Manage episode 311276954 series 3082496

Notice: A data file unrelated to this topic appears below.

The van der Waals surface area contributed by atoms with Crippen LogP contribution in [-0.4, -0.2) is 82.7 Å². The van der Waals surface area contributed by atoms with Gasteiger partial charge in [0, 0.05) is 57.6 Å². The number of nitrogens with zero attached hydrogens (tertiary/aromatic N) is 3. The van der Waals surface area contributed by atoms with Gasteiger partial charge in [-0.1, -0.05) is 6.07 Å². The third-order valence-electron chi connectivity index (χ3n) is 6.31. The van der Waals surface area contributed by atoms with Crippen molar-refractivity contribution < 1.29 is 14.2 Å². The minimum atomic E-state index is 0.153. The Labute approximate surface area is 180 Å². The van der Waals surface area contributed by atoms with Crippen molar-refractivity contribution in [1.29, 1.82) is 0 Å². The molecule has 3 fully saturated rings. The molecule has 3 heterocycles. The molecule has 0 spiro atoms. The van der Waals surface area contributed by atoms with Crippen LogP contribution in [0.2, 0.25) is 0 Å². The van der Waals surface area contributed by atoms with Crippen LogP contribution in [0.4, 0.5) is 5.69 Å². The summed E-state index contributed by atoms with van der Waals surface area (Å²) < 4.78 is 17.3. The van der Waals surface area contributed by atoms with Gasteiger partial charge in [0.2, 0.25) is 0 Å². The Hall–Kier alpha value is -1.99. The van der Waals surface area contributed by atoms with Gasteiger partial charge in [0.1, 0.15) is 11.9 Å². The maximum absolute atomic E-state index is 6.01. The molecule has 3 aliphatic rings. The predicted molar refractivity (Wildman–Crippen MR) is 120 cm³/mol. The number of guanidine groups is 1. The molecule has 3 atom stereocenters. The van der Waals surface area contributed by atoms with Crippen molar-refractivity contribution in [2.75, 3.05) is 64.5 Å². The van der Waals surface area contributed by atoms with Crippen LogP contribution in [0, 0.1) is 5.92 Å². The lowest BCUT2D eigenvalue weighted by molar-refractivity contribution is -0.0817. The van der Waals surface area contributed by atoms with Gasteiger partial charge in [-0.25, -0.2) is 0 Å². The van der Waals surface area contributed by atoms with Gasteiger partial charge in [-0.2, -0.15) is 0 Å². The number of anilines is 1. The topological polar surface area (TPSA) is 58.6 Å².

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Adapting to the rapidly shifting data center services market by taking a hybrid approach that straddles the line between being a service provider and being a consultancy. What Are the Data Center Trends That Deft Sees for 2021? Deft serves a lot of different kinds of customer needs: Hybrid Cloud services, colocation, management of both on and off premises networking assets, and third-party service integration. Kubernetes and other container-based Cloud servers are some of the hottest products for a lot of their clients. Auditing and consulting services are also quite popular. Public Cloud has become an important cost saving component in quite a few client networks. AWS and Azure are go-to resources, even for hardcore co-location clients. Almost everyone has a hybrid solution, at the end of the day. Analysis of customer workloads allows Deft to advise clients through their data planning stages. One of the most important questions that they ask is: How are the clients utilizing the technology in their possession, and where do they want to be in the near and the distant future? Deft has found that some clients leap fully into the Cloud before they really look. It is often in a client’s best interest to slow down, and not just blindly commit to putting all of their operations in the Cloud. The more time and attention put into a detailed, nuanced plan, the better the functionality and cost savings. Getting better metrics for the use of each business application and examining the potential growth of each app over the next few years, are two of the keys to a successful migration. This form of analysis represents the consultancy side of Deft’s business model. They find themselves fighting against initiatives that drive businesses to ‘follow the leader’ just because senior leadership read some generalized studies that urged full Cloud conversion. They encourage a more scientific approach to future planning, preventing clients from chasing buzzwords unless the metrics and cost considerations bear out such a dramatic technology shift. Over the last five years, Deft has been able to go to the locations where clients wanted to migrate, following them to several continents throughout the world. Big business partners will often ask for services in the likes of Sydney, Brazil, Tokyo, and Amsterdam. Once data center services are up and running in those new locations for their old clients, Deft will open up the doors to new customers in the region. Typical hybrid data center services that are on offer in these new locations include: Ping/power/pipe, MSP services for AWS, white glove services like disaster recovery, automated backup, managed firewall solutions, security monitoring, connectivity solutions, IP transport and transit, backbone services, and edge network solutions. Each facility is close to a peering point with low latency, which can then be used as a way to scale businesses all over the region. Because Deft is privately held, they can do what is best for their clients and closely follow their needs with bespoke services. Then the most successful of these specialized services can become a more broadly available product, open to all clients. Around 40 percent of Deft’s clients have some kind of global footprint, while 60 percent are strictly U.S. based at the moment. However, a high percentage of those U.S. companies are multihomed throughout the nation. Points of presence throughout the continental United States allow Deft to offer low latency edge networking solutions, comprehensive data backup plans, and communications solutions that can virtually shrink the distance between satellite offices.